Yugoslavia has always been a mixture of cultures, where different peoples had their own identity and cultures. Under Tito’s communist rule, the unity of Yugoslavia was emphasized. After his death in 1980, without a new, strong leader, this artificial unity turned out to be unfeasible. Ethnic, political, and social tensions led to war. Nationalist Bosnian Serbs, Croats, and Bosnian Muslims faced off against each other. Especially in Bosnia, this lead to large-scale violence and ethnic cleansing. The most well-known massacre occurred in 1995 in Srebrenica, the UN-supervised enclave, in which about 8000 Bosnian Muslims were murdered. This genocide is seen as the first genocide on European soil since the Holocaust.

Comics and graphic novels about the genocide in Bosnia

Sacco and Kubert’s work on the Bosnian war and Srebrenica has illustrated the effectiveness of a using a journalistic viewpoint and a reportage structure within the genre of comics and graphic novels. Sacco utilizes oral testimonies and interviews, combining these personal stories with an informative non-fiction narrative that provides an eyewitness view of the conflict. Many of the recent graphic novels illustrate the failure of the idea of “never again” and draw comparisons with the Holocaust, while others emphasize some of the lessor known features, like the rape camps and the prevention of Bosnian Muslim births by Serbian forces. Family stories of hardship and survival are prioritized, and the current graphic novel work on Bosnia and Srebrenica raises necessary questions about the work of transitional justice and recovery in countries following genocide.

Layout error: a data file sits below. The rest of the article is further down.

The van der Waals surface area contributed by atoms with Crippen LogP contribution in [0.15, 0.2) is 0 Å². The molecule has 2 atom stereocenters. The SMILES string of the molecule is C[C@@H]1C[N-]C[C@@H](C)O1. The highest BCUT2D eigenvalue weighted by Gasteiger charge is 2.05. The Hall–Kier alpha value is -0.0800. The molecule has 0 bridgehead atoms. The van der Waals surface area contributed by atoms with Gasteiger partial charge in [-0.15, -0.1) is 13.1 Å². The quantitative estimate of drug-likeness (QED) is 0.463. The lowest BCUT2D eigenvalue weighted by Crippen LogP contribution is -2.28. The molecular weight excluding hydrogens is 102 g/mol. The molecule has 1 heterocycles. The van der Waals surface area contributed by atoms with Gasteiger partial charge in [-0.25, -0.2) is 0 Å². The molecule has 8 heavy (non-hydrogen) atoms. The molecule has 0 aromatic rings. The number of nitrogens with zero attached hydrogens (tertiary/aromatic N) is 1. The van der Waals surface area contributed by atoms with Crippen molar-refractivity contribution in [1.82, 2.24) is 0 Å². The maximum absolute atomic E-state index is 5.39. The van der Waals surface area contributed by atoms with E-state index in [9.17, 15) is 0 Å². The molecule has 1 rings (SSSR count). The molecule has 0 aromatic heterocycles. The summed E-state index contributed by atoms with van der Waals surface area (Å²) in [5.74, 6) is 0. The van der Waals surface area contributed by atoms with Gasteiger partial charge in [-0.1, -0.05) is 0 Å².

J. Sacco (2000). Safe Area Gorazde: The War in Eastern Bosnia 1992-95, p.203. Safe Area Gorazde © Fantagraphic Books, 2000.
J. Kubert (1996). Fax from Sarajevo: A Story of Survival, p.102. Fax From Sarajevo © Dark Horse Comics, 1996.